It is well documented that 5% of the population account for 50% of healthcare spend.1 Provider organizations, such as ACOs, often focus expensive complex care management resources on this patient population segment, often referred to as “high-risk” patients. While conventional wisdom supports the approach, a subcategory of “rising risk” patients may represent an even greater opportunity to drive quality and lower the overall cost of care.
Understanding the Difference
Complex care management involves multi-disciplinary, licensed staff who coordinate closely with primary care teams to meet the needs of a practice’s high-risk patients. Selected cohorts may include patients with multiple co-morbidities, selected transitions of care and/or Emergency Department (ED) over-utilization. A complex care management program might also include high-risk patients within certain medication-focused or demographic categories. Such patients are often “high touch,” requiring both face-to-face and telephonic support, and have had numerous acute care episodes and/or high utilization of multiple resources. Keep in mind that while preventing additional acute episodes is important to prevent additional spend, the cost incurred has already occurred and cannot be altered.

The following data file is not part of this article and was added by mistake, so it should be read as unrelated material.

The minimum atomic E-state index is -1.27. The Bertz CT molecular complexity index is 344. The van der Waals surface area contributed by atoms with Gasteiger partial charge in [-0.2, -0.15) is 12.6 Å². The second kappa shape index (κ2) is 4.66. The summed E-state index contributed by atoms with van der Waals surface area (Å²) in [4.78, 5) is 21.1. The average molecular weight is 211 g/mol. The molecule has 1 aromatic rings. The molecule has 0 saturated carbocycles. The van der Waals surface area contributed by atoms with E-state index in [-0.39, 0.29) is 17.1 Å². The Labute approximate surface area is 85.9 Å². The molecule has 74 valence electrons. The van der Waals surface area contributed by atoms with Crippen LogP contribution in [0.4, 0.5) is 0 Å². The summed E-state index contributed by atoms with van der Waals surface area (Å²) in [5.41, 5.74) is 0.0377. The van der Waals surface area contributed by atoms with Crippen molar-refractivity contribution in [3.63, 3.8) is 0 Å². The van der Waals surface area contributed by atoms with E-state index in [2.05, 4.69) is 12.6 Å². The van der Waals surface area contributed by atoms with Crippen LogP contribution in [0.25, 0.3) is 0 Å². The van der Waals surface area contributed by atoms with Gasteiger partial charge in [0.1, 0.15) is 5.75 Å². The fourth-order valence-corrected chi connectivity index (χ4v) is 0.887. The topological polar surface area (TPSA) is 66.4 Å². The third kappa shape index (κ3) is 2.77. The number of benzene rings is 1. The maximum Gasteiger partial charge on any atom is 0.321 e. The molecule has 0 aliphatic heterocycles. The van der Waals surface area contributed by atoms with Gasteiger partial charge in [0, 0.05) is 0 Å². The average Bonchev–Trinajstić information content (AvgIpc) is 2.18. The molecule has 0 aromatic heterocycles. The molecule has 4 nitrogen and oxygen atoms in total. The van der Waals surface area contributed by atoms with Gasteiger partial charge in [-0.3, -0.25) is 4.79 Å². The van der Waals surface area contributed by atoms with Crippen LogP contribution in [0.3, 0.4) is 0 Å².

Once identified, care coordinators proactively ensure that these patients receive the right care, at the right place, at the right time using predictive analytics, customized care plans, point-of-care decision-support tools embedded within an EHR, and access to a high quality/high value provider network. While larger provider organizations may be able to support embedded care coordinators, most groups find that a centralized care coordination team serving multiple providers is far more cost-efficient.